Advanced Search
MyIDEAS: Login

A Regional Model of Endogenous Growth with Creative Destruction

Contents:

Author Info

Abstract

We examine endogenous growth through vertical innovations in a two region model with partial regional and varietal knowledge spillovers. This paper extends the growth literature by adding a regional endogenous growth model with improvements in product quality, instead of a product variety engine for growth, where we account for partial knowledge spillovers in R&D. Starting with the quality ladders endogenous growth model we add traditional goods production by unskilled workers, location as a factor in R&D spillovers, migration of knowledge workers and vary the freeness of trade. Production of each manufactured variety is contestable through vertical innovation based on available knowledge and as a result, firms choose a location to maximise the productivity of R&D, maintain their niche monopoly and minimise transport costs. With contestability, knowledge spillovers provide for additional growth and the partial nature of spillovers causes an additional clustering effect encouraging agglomeration. Growth is highest when there is full agglomeration in one location, as knowledge spillovers are greater with manufacturing concentration. Agglomerated locations are reliant on local inter-varietal knowledge spillovers for growth while peripheral locations rely on trade and regional knowledge spillovers. In the long run, locations experience equal growth rates. If a location becomes agglomerated, it has higher long-run wages and higher growth rates during the transition to the long run. The model offers policy implications for lagging economies to improve inter-regional knowledge spillovers while agglomerated economies should be more concerned with business interaction within the region. Policies which reduce barriers to migration will increase long run growth rates by accelerating the transition to agglomeration.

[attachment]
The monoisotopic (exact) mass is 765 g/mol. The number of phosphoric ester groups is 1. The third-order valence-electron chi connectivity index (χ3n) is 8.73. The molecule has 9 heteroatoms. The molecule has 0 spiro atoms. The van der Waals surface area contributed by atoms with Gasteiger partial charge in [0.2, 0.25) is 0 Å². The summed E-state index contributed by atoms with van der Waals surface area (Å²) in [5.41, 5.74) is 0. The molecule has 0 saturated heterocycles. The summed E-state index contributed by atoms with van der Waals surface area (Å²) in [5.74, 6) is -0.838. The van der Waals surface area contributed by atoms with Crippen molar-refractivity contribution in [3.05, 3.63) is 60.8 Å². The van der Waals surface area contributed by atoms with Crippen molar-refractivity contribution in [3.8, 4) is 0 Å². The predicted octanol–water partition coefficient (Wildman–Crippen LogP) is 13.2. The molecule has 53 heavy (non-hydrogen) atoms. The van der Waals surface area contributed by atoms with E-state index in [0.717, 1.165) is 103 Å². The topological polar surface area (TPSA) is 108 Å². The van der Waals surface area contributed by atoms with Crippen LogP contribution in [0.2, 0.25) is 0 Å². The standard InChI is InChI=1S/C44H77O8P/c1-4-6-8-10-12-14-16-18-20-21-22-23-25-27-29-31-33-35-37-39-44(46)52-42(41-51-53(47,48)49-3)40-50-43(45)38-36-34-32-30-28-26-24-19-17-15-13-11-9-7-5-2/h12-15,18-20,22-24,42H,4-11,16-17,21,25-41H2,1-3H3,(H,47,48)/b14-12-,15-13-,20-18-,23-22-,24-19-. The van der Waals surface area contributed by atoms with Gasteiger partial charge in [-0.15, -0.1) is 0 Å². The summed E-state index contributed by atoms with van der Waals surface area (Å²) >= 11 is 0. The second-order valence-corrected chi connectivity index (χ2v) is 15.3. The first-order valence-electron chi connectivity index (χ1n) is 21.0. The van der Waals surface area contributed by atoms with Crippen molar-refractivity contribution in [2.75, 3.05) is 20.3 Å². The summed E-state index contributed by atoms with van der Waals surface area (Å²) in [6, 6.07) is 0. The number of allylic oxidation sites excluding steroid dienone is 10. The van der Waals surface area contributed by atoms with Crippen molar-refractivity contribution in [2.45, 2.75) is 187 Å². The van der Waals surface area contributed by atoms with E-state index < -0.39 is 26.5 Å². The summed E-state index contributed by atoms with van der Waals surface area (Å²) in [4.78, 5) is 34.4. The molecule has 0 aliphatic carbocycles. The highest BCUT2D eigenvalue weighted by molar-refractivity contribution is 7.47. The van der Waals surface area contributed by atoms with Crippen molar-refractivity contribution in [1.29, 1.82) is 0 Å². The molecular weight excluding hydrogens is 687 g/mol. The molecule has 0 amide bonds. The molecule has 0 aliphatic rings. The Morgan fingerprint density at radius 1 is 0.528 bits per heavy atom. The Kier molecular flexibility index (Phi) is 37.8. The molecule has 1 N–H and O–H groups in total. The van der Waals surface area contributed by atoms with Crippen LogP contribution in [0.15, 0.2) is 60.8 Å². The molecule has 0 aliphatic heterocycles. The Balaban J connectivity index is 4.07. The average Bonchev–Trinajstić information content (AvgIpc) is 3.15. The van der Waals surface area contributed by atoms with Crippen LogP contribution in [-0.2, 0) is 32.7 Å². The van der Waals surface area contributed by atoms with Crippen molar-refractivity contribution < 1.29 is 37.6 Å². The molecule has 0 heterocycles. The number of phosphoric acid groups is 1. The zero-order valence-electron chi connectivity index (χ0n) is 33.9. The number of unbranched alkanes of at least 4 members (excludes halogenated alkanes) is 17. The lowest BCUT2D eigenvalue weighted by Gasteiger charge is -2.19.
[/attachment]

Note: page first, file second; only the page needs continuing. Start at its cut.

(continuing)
Download Info

If you experience problems downloading a file, check if you have the proper application to view it first. In case of further problems read the IDEAS help page. Note that these files are not on the IDEAS site. Please be patient as the files may be large.
File URL: ftp://mngt.waikato.ac.nz/RePEc/wai/econwp/1202.pdf
Download Restriction: no

Bibliographic Info

Paper provided by University of Waikato, Department of Economics in its series Working Papers in Economics with number 12/02.

as in new window
Length: 28 pages
Date of creation: 07 Apr 2012
Date of revision:
Handle: RePEc:wai:econwp:12/02

Note: Revised: 2012-09-01
Contact details of provider:
Postal: Private Bag 3105, Hamilton, New Zealand, 3240
Phone: + 64 (0)7 838 4758 (Administrator)
Fax: + 64 7 838 4331
Email:
Web page: http://cms.mngt.waikato.ac.nz/departments/economics
More information through EDIRC

Related research

Keywords: endogenous growth; new economic geography; innovation; knowledge spillovers; agglomeration; quality ladders; creative destruction;

Find related papers by JEL classification:

This paper has been announced in the following NEP Reports:

References

References listed on IDEAS
Please report citation or reference errors to , or , if you are the registered author of the cited work, log in to your RePEc Author Service profile, click on "citations" and make appropriate adjustments.:
as in new window
  1. Philippe Aghion & Peter Howitt, 1990. "A Model of Growth Through Creative Destruction," NBER Working Papers 3223, National Bureau of Economic Research, Inc.
  2. Philip McCann, 2007. "Sketching Out a Model of Innovation, Face-to-face Interaction and Economic Geography," Spatial Economic Analysis, Taylor & Francis Journals, vol. 2(2), pages 117-134.
  3. Koen Frenken & Ron A. Boschma, 2007. "A theoretical framework for Evolutionary Economic Geography: Industrial dynamics and urban growth as a branching process," Papers in Evolutionary Economic Geography (PEEG) 0701, Utrecht University, Section of Economic Geography, revised Mar 2007.
  4. Lucas, Robert Jr., 1988. "On the mechanics of economic development," Journal of Monetary Economics, Elsevier, vol. 22(1), pages 3-42, July.